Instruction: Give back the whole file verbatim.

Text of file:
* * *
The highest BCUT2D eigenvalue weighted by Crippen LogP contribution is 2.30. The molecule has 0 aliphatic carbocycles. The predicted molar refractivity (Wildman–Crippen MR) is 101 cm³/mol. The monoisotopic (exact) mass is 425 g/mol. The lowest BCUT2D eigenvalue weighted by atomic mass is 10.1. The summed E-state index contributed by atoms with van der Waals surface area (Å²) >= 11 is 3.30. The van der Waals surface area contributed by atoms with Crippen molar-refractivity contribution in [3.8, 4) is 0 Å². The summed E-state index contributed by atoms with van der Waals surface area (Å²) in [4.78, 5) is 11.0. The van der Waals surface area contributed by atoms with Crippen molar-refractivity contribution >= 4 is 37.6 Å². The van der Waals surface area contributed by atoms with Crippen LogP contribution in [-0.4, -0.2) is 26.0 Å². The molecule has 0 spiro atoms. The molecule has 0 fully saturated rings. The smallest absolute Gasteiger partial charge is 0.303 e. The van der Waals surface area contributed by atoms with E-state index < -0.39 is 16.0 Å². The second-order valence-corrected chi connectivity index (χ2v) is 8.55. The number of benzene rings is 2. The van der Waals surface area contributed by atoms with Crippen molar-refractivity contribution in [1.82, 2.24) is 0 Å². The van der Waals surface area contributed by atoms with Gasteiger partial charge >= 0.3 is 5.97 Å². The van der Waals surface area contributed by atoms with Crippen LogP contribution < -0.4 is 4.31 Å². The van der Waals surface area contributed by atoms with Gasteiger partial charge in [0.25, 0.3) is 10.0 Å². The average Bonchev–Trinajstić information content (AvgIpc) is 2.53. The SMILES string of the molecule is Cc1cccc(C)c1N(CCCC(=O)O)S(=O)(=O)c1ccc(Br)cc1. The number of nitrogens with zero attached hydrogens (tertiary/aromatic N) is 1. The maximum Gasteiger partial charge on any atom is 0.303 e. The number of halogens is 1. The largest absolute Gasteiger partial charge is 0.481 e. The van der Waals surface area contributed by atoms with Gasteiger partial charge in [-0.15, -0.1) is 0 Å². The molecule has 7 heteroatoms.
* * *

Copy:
The highest BCUT2D eigenvalue weighted by Crippen LogP contribution is 2.30. The molecule has 0 aliphatic carbocycles. The predicted molar refractivity (Wildman–Crippen MR) is 101 cm³/mol. The monoisotopic (exact) mass is 425 g/mol. The lowest BCUT2D eigenvalue weighted by atomic mass is 10.1. The summed E-state index contributed by atoms with van der Waals surface area (Å²) >= 11 is 3.30. The van der Waals surface area contributed by atoms with Crippen molar-refractivity contribution in [3.8, 4) is 0 Å². The summed E-state index contributed by atoms with van der Waals surface area (Å²) in [4.78, 5) is 11.0. The van der Waals surface area contributed by atoms with Crippen molar-refractivity contribution >= 4 is 37.6 Å². The van der Waals surface area contributed by atoms with Crippen LogP contribution in [-0.4, -0.2) is 26.0 Å². The molecule has 0 spiro atoms. The molecule has 0 fully saturated rings. The smallest absolute Gasteiger partial charge is 0.303 e. The van der Waals surface area contributed by atoms with E-state index < -0.39 is 16.0 Å². The second-order valence-corrected chi connectivity index (χ2v) is 8.55. The number of benzene rings is 2. The van der Waals surface area contributed by atoms with Crippen molar-refractivity contribution in [1.82, 2.24) is 0 Å². The van der Waals surface area contributed by atoms with Gasteiger partial charge >= 0.3 is 5.97 Å². The van der Waals surface area contributed by atoms with Crippen LogP contribution < -0.4 is 4.31 Å². The van der Waals surface area contributed by atoms with Gasteiger partial charge in [0.25, 0.3) is 10.0 Å². The average Bonchev–Trinajstić information content (AvgIpc) is 2.53. The SMILES string of the molecule is Cc1cccc(C)c1N(CCCC(=O)O)S(=O)(=O)c1ccc(Br)cc1. The number of nitrogens with zero attached hydrogens (tertiary/aromatic N) is 1. The maximum Gasteiger partial charge on any atom is 0.303 e. The number of halogens is 1. The largest absolute Gasteiger partial charge is 0.481 e. The van der Waals surface area contributed by atoms with Gasteiger partial charge in [-0.15, -0.1) is 0 Å². The molecule has 7 heteroatoms.